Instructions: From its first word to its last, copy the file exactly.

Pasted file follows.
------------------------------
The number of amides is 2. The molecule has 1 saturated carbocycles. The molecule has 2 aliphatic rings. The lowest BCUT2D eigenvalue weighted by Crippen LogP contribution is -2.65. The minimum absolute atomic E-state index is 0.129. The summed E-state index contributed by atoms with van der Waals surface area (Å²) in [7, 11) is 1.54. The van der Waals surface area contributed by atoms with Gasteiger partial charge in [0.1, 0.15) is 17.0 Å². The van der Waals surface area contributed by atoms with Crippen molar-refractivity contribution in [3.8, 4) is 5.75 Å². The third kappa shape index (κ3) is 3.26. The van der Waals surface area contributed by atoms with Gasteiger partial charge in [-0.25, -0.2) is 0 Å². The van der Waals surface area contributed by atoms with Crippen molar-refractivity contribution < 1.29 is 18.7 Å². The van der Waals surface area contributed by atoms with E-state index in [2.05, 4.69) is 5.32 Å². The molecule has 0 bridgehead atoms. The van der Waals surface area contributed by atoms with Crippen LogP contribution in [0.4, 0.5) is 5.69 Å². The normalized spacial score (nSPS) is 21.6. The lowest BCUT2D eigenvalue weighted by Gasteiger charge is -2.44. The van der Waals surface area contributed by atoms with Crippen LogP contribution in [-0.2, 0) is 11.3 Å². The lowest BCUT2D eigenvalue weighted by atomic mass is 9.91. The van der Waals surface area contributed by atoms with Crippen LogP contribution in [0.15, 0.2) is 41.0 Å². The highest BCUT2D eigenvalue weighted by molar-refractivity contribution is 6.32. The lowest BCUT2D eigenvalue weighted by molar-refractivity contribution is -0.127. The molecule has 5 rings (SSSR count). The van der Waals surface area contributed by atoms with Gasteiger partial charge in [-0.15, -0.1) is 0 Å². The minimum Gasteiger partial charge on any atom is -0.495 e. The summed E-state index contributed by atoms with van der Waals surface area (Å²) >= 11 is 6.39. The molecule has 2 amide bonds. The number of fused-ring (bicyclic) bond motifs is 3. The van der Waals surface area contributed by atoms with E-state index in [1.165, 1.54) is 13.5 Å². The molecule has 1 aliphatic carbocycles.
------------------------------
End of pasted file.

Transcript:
The number of amides is 2. The molecule has 1 saturated carbocycles. The molecule has 2 aliphatic rings. The lowest BCUT2D eigenvalue weighted by Crippen LogP contribution is -2.65. The minimum absolute atomic E-state index is 0.129. The summed E-state index contributed by atoms with van der Waals surface area (Å²) in [7, 11) is 1.54. The van der Waals surface area contributed by atoms with Gasteiger partial charge in [0.1, 0.15) is 17.0 Å². The van der Waals surface area contributed by atoms with Crippen molar-refractivity contribution in [3.8, 4) is 5.75 Å². The third kappa shape index (κ3) is 3.26. The van der Waals surface area contributed by atoms with Gasteiger partial charge in [-0.25, -0.2) is 0 Å². The van der Waals surface area contributed by atoms with Crippen molar-refractivity contribution < 1.29 is 18.7 Å². The van der Waals surface area contributed by atoms with E-state index in [2.05, 4.69) is 5.32 Å². The molecule has 0 bridgehead atoms. The van der Waals surface area contributed by atoms with Crippen LogP contribution in [0.4, 0.5) is 5.69 Å². The normalized spacial score (nSPS) is 21.6. The lowest BCUT2D eigenvalue weighted by Gasteiger charge is -2.44. The van der Waals surface area contributed by atoms with Crippen LogP contribution in [-0.2, 0) is 11.3 Å². The lowest BCUT2D eigenvalue weighted by atomic mass is 9.91. The van der Waals surface area contributed by atoms with Crippen LogP contribution in [0.15, 0.2) is 41.0 Å². The highest BCUT2D eigenvalue weighted by molar-refractivity contribution is 6.32. The lowest BCUT2D eigenvalue weighted by molar-refractivity contribution is -0.127. The molecule has 5 rings (SSSR count). The van der Waals surface area contributed by atoms with Gasteiger partial charge in [-0.15, -0.1) is 0 Å². The minimum Gasteiger partial charge on any atom is -0.495 e. The summed E-state index contributed by atoms with van der Waals surface area (Å²) >= 11 is 6.39. The molecule has 2 amide bonds. The number of fused-ring (bicyclic) bond motifs is 3. The van der Waals surface area contributed by atoms with E-state index in [1.165, 1.54) is 13.5 Å². The molecule has 1 aliphatic carbocycles.